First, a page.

I took part in a panel of young(er) theatre makers for Playwrights’ Studio, Scotland’s TalkFest at Traverse theatre.
The other participants and I were all high on general festival giddiness and it was great fun to hear about their shows and their different approaches. At over 30, I was probably the oldest guest on the panel. I wondered how much my experience was different from the nineteen-year-old beside me. I probably share more points of reference and perspective with people ten years my senior than my junior.
We’d been asked to think of a moment in our lifetimes which defined our influenced the work we do. I chose the arrival of an iMac in our house, and more widely the spread of the Internet as a basic amenity and not the preserves of libraries and military bases.
The early, less commercial, Internet was a place of democratised content, where the Louvre occupied the same profile as The Beano. Where the Harry Potter fansites were better than the official channels. I could develop niche interests, learn basic code, install mpreg mods for The Sims, manage communities and perhaps, most importantly, find likeminded individuals who I would write in partnership with throughout my high school years.
The mix of high and popular culture, the sense of entitlement to appropriate and rework artworks is burrowed deep into the heart of my work. It’s neat to be prompted to consider how and what I make.
I didn’t think music was for me. In the same way that PE wasn’t for me. I couldn’t keep up with the class so I was mostly ignored by the teaching staff. Allowed to sit on the steps and reread Gormenghast whilst the others got their swimming badges and cycling proficiency certificates.
Music at school was the same Bonkers happy hardcore 3CD compilation that got passed around the class. When we got older it you either went to the Archaos Unders (dance) or the Cathouse Unders (gothy emo pop punk). Both terrified me but at least at the Catty you’d get ska-punk covers of wedding party classics you could sing along to. I never knew all the words. I didn’t have the right clothes. I didn’t want to kiss any of the boys.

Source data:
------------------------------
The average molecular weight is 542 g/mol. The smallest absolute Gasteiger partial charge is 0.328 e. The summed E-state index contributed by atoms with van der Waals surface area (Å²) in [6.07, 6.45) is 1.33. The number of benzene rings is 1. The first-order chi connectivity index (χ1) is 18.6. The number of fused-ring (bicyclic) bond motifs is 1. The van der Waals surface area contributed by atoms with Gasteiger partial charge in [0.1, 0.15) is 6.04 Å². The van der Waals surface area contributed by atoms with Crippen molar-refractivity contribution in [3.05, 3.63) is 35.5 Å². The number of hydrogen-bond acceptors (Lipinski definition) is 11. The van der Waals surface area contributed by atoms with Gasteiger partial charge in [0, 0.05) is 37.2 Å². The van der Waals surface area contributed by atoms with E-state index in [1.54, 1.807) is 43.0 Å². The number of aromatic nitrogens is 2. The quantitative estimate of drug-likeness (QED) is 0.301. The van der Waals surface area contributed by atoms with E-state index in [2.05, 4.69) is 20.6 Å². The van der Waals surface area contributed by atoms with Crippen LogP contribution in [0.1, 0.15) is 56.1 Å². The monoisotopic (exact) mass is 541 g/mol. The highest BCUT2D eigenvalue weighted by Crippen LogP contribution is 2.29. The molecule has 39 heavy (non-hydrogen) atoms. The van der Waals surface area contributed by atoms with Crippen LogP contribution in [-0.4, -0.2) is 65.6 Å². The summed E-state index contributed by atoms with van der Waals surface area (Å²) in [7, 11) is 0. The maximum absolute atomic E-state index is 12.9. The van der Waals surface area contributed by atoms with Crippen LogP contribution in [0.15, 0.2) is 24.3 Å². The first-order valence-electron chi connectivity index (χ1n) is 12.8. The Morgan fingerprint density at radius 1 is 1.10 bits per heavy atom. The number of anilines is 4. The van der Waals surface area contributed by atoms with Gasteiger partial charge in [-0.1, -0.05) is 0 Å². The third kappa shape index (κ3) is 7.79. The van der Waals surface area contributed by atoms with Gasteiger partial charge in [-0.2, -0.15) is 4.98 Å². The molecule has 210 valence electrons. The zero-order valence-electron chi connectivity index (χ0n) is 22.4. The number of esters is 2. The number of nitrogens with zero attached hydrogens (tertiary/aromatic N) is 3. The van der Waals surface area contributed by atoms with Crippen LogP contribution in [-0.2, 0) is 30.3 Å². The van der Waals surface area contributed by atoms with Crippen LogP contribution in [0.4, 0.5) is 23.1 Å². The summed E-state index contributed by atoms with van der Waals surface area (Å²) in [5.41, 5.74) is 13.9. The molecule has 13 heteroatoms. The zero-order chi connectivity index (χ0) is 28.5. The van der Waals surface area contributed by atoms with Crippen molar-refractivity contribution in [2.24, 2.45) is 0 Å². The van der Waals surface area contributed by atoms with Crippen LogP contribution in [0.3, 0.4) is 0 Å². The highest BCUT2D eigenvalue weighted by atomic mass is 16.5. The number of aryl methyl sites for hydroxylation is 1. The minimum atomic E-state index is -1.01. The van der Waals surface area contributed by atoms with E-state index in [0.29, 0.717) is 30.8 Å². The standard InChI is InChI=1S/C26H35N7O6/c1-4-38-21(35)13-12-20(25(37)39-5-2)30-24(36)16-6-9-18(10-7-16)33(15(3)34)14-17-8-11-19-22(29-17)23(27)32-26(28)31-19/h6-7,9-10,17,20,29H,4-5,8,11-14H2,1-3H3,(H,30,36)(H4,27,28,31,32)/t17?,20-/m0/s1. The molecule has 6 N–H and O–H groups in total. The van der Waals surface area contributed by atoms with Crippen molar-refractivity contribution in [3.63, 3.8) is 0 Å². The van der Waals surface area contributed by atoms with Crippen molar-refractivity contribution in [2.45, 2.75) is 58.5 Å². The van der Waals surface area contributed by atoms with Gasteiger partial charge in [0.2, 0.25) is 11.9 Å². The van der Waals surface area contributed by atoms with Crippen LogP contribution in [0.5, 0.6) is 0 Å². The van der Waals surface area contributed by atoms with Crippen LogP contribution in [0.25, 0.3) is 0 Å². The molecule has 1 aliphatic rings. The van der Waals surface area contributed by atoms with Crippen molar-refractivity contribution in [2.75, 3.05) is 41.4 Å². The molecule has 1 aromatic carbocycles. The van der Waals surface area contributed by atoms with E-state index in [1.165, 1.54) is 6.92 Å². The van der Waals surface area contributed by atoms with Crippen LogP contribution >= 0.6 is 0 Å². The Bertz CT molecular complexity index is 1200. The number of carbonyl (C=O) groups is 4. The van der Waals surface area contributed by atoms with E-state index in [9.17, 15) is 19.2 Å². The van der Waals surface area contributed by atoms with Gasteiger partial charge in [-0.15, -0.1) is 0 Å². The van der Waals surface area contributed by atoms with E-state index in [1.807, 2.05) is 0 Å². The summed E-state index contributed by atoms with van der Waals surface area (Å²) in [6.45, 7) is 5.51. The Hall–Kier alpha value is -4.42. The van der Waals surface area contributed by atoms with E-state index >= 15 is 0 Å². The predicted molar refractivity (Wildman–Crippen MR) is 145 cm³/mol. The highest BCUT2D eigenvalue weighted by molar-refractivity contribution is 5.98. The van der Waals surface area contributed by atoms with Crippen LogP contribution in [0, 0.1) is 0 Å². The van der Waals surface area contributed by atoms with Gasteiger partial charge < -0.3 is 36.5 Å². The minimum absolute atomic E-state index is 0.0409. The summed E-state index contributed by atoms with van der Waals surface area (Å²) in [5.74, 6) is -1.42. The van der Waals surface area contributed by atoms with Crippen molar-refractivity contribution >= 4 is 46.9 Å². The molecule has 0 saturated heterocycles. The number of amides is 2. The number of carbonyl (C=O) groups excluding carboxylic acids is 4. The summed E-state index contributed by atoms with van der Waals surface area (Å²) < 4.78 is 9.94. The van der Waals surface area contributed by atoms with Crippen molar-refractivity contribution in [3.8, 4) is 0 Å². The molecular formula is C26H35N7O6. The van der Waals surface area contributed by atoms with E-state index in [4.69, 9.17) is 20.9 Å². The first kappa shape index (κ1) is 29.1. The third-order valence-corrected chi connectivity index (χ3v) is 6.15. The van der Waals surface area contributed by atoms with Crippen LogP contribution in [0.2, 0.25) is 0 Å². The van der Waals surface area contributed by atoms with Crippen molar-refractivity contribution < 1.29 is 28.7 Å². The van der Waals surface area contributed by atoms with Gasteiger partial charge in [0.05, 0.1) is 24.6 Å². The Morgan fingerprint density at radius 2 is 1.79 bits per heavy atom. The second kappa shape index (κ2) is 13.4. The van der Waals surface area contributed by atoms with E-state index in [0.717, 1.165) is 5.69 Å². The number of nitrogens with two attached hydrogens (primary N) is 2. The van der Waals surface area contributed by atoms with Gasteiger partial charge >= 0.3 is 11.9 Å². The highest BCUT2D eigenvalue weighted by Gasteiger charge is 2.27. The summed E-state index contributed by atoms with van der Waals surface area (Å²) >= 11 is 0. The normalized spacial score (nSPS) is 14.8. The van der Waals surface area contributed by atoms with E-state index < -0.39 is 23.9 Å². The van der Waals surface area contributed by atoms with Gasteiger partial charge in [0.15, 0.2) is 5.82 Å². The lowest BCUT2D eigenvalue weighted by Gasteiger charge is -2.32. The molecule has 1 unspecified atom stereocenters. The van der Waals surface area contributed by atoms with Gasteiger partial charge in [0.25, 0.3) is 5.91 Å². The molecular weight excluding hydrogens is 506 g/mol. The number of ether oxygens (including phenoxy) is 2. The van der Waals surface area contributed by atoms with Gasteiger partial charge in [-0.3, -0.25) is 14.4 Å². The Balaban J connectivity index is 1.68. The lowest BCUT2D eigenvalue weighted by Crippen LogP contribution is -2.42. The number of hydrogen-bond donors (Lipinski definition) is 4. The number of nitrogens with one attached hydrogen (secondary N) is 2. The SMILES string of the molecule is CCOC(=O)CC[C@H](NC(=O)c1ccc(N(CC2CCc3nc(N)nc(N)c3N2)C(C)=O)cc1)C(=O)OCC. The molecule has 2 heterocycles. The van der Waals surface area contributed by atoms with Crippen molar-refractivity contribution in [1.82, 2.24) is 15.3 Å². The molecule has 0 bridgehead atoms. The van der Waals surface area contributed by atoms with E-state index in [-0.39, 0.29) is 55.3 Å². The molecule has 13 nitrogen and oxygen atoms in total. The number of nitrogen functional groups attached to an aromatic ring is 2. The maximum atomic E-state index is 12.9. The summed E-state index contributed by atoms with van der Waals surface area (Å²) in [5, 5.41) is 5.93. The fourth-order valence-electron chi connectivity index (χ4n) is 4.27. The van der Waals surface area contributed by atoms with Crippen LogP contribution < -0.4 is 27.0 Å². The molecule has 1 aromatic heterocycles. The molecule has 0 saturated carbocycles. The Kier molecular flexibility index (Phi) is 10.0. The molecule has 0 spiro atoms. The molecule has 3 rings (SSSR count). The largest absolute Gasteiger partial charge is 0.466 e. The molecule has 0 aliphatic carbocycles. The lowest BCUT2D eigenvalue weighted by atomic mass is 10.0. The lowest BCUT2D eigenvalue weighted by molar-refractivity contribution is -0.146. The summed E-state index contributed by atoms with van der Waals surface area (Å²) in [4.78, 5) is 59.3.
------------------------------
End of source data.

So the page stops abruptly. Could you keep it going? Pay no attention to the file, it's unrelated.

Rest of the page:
My friends and I would go see the boys we fancy play in bands. Stand at the front of the stage and try to make eyes with them. We’d make their merch for them. Take their promo shots Put them up in our spare bedrooms. The most music we ever made ourselves were unamplified jam sessions with a dad’s borrowed bass and an Argos catalogue electric.
It wasn’t for us.
When someone asks me what kind of music I dig, I get the same nervousness when I’m asked what if there’s anything I can have on a not-so-vegan-friendly restaurant menu. Don’t want to be difficult or for folk to think less of me because of my taste and choice.
The music I love, I LOVE. It’s a layer of my skin. It stops the stuff that hurts from getting too deep.
I think this is a very usual response to music. Just for ages I got it in my head that I wasn’t feeling these things for the right kind of stuff. Which, aye, is nonsense. But I picked it up from somewhere and dragged it along with me for thirty years.
The past year I’ve been working with people whose minds, living rooms and harddrives are a vast catalogue of Western pop, rock and orchestral music. They’ve made me realise a very obvious basic fact about myself. I FUCKING LOVE WORKING WITH MUSIC. AND I'M ALLOWED TO LOVE IT.
Working with Middle Child on One Life Stand in particular opened up avenues for me. Each new album or artist they presented me with like a precious treasure felt like a gift. Even the stuff I didn’t respond to. Each suggestion was a creative response to my ideas that nudged my heart open a little more to the idea that MUSIC IS FOR ME.
So, with that, I’m revisiting some work that I began before spending so much time with musicians and music lovers over the past year. Work that was cautious, embarrassed by its tastes, that didn’t let the girls to the front. And I’m so ready for it.